It’s not always dramatic tragedy that sidetracks us but, often, a low-grade dissatisfaction with things as they are (and an unwillingness to change course).

My friend Marko offered up this compelling insight recently:

You don’t lack the ability to make the decision; what you lack is the willingness to make the wrong decision.

Leadership in faith is seeing what is not yet, but one day — by the grace of God — will be.

Fear of the unknown, fear of failure, fear of changing things up: These are dream-killers. Thankfully, we are not left alone in this fight:

There is no fear in love. But perfect love drives out fear. – 1 John 4:18

It’s time for different outcomes. And that means different approaches — both to the big-picture and the mundane, everyday business of faithfulness.

I had an insightful conversation with my daughter recently. I grew up with so much fear, and I want her to be free of that burden so she can be everything God dreams of her becoming. We were discussing failure and risk, and she said to me:

The pain of failing only lasts a little while. But the lessons you learn from it stick with you for a long time.

Here’s to not getting stuck, but driving ahead through the fear — and failure — in grace and love.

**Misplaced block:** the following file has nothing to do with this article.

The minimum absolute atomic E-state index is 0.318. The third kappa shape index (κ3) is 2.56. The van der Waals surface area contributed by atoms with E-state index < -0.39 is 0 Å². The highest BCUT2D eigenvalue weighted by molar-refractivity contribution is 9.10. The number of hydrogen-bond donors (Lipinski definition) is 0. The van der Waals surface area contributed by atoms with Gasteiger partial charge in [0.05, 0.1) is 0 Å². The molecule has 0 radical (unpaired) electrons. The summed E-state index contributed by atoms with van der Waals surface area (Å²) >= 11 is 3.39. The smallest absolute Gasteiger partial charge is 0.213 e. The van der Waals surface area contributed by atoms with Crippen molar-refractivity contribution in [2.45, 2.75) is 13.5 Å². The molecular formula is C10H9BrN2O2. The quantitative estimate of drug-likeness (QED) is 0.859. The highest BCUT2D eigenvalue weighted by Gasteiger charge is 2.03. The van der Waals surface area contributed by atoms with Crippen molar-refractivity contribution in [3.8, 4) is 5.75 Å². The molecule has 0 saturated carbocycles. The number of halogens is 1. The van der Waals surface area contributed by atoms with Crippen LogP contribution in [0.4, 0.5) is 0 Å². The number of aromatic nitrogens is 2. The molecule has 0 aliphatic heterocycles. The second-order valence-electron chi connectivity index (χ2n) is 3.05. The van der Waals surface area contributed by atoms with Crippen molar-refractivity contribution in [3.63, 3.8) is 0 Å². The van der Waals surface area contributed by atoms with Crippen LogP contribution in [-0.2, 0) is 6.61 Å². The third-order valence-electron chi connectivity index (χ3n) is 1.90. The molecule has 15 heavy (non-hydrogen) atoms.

Robots

I am, like many of us, quite wary of people who claim to have heard God speak to them.

As Anne Lamott writes in Bird by Bird“You can safely assume you’ve created God in your own image when it turns out God hates all the same people you do.”

That is, it’s way too easy for us to hear what we want to hear, and then attribute it to God.

However, I do believe God speaks.

Certainly, through Scripture — and not the “Bible roulette” kind of reading, where God’s Word becomes little more than tarot cards or tea leaves as we try to divine the future.

No, the kind of reading that engages us at the deepest level, where it grabs hold of our thoughts and to which we return again and again weeks after reading it. The kind of Bible reading that illuminates our understanding of how things are and the incomparable heart and character of God. The kind that challenges, upsets, and upends our way of thinking.